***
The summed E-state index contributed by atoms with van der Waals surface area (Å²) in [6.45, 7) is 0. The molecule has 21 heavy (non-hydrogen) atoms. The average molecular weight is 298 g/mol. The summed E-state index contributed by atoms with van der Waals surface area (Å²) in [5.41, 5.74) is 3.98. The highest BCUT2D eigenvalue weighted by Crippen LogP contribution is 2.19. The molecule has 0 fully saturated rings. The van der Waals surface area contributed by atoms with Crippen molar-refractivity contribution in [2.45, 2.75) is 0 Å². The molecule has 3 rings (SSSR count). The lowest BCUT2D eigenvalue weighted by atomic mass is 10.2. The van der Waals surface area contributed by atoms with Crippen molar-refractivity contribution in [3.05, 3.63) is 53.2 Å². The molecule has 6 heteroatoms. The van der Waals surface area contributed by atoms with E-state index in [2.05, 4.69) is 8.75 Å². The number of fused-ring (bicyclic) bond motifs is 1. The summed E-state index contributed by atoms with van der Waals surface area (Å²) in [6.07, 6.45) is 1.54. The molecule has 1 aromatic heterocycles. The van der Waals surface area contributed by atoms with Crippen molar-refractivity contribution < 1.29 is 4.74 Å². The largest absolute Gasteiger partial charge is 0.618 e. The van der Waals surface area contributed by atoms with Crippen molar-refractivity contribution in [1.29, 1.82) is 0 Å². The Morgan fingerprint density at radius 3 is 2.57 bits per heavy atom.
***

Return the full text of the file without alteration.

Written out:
The summed E-state index contributed by atoms with van der Waals surface area (Å²) in [6.45, 7) is 0. The molecule has 21 heavy (non-hydrogen) atoms. The average molecular weight is 298 g/mol. The summed E-state index contributed by atoms with van der Waals surface area (Å²) in [5.41, 5.74) is 3.98. The highest BCUT2D eigenvalue weighted by Crippen LogP contribution is 2.19. The molecule has 0 fully saturated rings. The van der Waals surface area contributed by atoms with Crippen molar-refractivity contribution in [2.45, 2.75) is 0 Å². The molecule has 3 rings (SSSR count). The lowest BCUT2D eigenvalue weighted by atomic mass is 10.2. The van der Waals surface area contributed by atoms with Crippen molar-refractivity contribution in [3.05, 3.63) is 53.2 Å². The molecule has 6 heteroatoms. The van der Waals surface area contributed by atoms with E-state index in [2.05, 4.69) is 8.75 Å². The number of fused-ring (bicyclic) bond motifs is 1. The summed E-state index contributed by atoms with van der Waals surface area (Å²) in [6.07, 6.45) is 1.54. The molecule has 1 aromatic heterocycles. The van der Waals surface area contributed by atoms with Crippen molar-refractivity contribution < 1.29 is 4.74 Å². The largest absolute Gasteiger partial charge is 0.618 e. The van der Waals surface area contributed by atoms with Crippen molar-refractivity contribution in [1.29, 1.82) is 0 Å². The Morgan fingerprint density at radius 3 is 2.57 bits per heavy atom.